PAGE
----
Comparison of a 6-year-old Child Finite Element Model to a Scaled Adult Model Using Simulated Fall Events for Three Levels of Surface Compliance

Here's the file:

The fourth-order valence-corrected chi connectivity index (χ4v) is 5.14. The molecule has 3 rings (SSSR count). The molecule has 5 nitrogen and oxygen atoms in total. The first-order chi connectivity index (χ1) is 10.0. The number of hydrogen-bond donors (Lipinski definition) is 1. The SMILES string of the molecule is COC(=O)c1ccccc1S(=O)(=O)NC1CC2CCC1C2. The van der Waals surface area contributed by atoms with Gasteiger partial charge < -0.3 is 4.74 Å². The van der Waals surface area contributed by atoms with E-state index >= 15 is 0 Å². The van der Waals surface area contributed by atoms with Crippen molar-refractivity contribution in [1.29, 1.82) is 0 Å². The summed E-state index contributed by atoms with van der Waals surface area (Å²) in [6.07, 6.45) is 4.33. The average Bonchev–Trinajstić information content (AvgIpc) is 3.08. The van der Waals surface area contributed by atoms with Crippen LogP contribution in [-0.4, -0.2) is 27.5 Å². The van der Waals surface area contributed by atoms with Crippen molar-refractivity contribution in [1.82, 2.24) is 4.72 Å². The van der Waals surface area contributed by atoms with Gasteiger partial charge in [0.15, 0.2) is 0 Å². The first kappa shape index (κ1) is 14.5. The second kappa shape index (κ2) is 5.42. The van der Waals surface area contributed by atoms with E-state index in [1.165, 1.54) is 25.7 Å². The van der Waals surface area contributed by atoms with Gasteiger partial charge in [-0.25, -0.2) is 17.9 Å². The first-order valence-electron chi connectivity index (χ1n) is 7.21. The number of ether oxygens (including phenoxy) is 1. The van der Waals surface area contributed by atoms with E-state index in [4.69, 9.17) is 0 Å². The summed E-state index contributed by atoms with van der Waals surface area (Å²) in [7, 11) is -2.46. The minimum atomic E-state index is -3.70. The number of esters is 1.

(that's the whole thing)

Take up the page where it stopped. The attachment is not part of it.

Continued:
A newly developed finite element model of a 6-year-old child simulated the brain response to physical impacts onto low, moderate, and high compliance surfaces representing unhelmeted falls, helmeted falls, and well-padded conditions. Results for this model were compared against a scaled version of a currently available adult finite element model used in pre-vious concussive research. The purpose of this study was to com-pare trends of response and assess how material property defi-nitions, model geometry, and anatomical differences between models affect the peak strain response. The new 6-year-old model, showed lower peak maximum principal strains for low impact durations, but higher strains for moderate and long du-ration impacts. While both models had a tendency to produce similar values, the 6-year-old model still showed higher strains overall. For representative helmeted impacts, strains likely to cause a concussion were observed, even at a 3.0 m/s from the 6-year-old model. The newly developed model of a 6-year-old child showed different strain responses from a scaled adult model, identifying higher risk of concussive injury even in well-padded conditions.